ENGL 3019 Poetry and Prose, 1740‑1789

This course offers a sampling of poetry and non-fictional prose from the mid to the late eighteenth century.  Perhaps more than most periods, the later eighteenth century was an age of transition for English literature, so much that there is now little agreement on what to call it.  At least three labels have been proposed:

The Age of Johnson:  this label identifies the period with its most dominant figure, Samuel Johnson, the great moral sage, essayist, lexicographer, poet, editor, critic, conversationalist, and the second most quoted person in the English language after Shakespeare.  We will study a number of Johnson’s writings.

The Age of Sensibility:  this label refers to an important cultural movement of the period, when a number of artists and thinkers began speaking up for the values of feeling, sentiment and sympathy in both literature and daily life.  We will examine the influence of this movement upon the poetry of the period, and how this poetry demonstrates certain “pre-romantic” features in its style and themes.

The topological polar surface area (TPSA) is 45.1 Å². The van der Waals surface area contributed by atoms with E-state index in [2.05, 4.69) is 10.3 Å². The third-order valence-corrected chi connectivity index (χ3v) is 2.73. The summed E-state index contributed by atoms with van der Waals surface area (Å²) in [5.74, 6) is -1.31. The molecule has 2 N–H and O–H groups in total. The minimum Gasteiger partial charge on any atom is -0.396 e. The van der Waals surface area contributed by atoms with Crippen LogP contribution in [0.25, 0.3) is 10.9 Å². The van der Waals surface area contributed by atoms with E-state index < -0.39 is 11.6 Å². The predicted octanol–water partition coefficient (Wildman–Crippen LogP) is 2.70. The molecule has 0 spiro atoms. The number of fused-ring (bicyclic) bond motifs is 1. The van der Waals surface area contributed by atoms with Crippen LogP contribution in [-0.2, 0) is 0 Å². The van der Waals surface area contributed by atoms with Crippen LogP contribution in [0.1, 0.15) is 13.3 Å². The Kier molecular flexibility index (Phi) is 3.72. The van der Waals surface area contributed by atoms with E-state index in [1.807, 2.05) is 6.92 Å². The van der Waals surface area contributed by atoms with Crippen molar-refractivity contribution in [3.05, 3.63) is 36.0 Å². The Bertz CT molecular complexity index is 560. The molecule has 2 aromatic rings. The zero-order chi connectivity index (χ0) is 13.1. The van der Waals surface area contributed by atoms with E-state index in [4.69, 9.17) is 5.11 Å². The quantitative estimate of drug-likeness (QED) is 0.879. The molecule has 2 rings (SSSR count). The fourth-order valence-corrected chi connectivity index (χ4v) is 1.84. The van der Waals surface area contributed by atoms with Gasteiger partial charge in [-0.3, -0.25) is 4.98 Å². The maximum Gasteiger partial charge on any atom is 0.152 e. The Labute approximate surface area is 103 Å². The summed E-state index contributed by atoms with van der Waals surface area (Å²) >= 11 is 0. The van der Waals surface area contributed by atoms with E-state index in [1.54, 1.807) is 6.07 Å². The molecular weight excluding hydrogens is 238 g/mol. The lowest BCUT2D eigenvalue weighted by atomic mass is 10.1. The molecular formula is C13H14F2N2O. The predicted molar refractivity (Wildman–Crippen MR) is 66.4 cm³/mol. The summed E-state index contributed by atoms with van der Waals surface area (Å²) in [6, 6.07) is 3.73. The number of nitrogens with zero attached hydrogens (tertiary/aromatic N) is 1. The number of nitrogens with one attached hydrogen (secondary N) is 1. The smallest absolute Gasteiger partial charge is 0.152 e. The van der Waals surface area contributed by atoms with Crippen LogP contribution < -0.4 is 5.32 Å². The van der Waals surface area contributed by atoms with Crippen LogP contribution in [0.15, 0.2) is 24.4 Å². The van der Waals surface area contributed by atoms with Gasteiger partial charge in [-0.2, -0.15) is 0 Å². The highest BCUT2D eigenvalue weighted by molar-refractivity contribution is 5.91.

The Enlightenment: this label names a broad range of intellectual developments occurring throughout Europe and involving a rejection of age-old superstitions and habits of thought in favour of more modern and rational ways of understanding the human world.  We will consider one particular Enlightenment theme, abolitionism, in relation to one of the earliest and best English slave autobiographies.